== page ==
Downtown Convoy on a quiet summer afternoon; over 150 years ago, in 1854, this small town was one of terror and abandon as a deadly scourge swept through the town, killing many. (DHI Media/Jim Langham)
Downtown Convoy on a quiet summer afternoon; over 150 years ago, in 1854, this small town was one of terror and abandon as a deadly scourge swept through the town, killing many. (DHI Media/Jim Langham)

CONVOY – In the summer of 1854, a terrible scourge, the Asiatic Cholera, became an epidemic through Van Wert and surrounding counties and in many places, the mortality rate nearly wiped out the whole of small-town communities. In Ohio, the greatest fatality rate was in the Black Swamp Region, Tully Township of Van Wert County, notwithstanding.

The Convoy Historical Book of 1975 states that the disease was very quick and death was so sure that people sometimes left their home if some members of the family had the scourge, returning cautiously only to feed and care for the ill.

“One instance is recorded of the burial of a man whose wife was too poor to buy a coffin,” states the history. “She consulted some of her neighbors as to what she should do. They suggested that a white oak tree be felling, a six to seven foot length be split in the middle, each half hallowed out, and the body be placed therein.”

“These plans were carried out and the next day a funeral procession consisting of four men, two women, a yoke of oxen and a sled bearing a strange-coffined corpse proceeded to the grave at the headquarters of the Blue Creek,” added the 1975 History.

In Auglaize County, it was stated that the Asiatic Cholera epidemic spread across the county and arrived in June of 1949. Many children were orphaned with no one to care for them. It was reported that in Minster that the deaths were so rapid that all bodies, in crude coffins, were gathered twice a day and taken to the cemetery for burial without benefit of mourning or religious ceremonies.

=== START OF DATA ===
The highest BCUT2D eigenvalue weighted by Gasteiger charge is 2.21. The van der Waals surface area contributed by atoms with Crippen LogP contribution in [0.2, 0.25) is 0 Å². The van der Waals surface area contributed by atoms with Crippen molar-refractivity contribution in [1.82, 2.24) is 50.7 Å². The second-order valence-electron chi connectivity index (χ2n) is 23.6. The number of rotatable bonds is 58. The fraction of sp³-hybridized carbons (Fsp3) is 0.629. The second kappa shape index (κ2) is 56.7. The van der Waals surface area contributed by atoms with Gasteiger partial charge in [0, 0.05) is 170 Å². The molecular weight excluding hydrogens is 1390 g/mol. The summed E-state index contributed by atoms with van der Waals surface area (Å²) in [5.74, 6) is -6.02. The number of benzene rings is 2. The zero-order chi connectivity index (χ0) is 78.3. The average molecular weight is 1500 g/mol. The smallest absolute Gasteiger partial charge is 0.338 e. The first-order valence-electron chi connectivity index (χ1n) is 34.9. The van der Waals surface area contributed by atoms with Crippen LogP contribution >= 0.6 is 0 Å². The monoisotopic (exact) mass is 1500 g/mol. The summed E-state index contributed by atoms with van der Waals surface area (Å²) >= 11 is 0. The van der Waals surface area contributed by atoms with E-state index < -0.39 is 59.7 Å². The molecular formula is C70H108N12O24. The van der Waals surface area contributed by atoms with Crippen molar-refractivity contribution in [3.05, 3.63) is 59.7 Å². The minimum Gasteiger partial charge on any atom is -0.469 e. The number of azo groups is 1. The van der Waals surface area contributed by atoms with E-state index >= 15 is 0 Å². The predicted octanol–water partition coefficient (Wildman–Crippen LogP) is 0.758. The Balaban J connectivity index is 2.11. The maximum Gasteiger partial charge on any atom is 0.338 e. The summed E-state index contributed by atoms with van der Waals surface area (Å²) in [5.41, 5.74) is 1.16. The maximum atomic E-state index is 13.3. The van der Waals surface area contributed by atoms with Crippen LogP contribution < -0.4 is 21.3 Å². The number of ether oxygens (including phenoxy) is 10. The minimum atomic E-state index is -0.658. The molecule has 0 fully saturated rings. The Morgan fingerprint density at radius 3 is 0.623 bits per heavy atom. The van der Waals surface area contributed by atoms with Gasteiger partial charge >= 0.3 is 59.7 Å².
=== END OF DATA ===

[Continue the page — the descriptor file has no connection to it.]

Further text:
By the time another severe outbreak of fatal influenza roared into the county in 1918, the Ohio Board of Health set up a special code of rules to deal with the illness. Among them were the following:

There were to be no public gatherings in churches, schools, lodge rooms, dance halls and other places.

All public funerals were prohibited. There were to be no clubs or other meetings in private homes or assemblings in all places. There was to be no spitting on sidewalks, on walls, or floors or public buildings and public conveyances.

“All persons who are coughing or sneezing shall hold a cloth or paper handkerchief over their faces. Township health officials are authorized and instructed to carry out these provisions. All cases of epidemic influenza are to reported to the State Health Commission,” stated the Convoy Centennial History.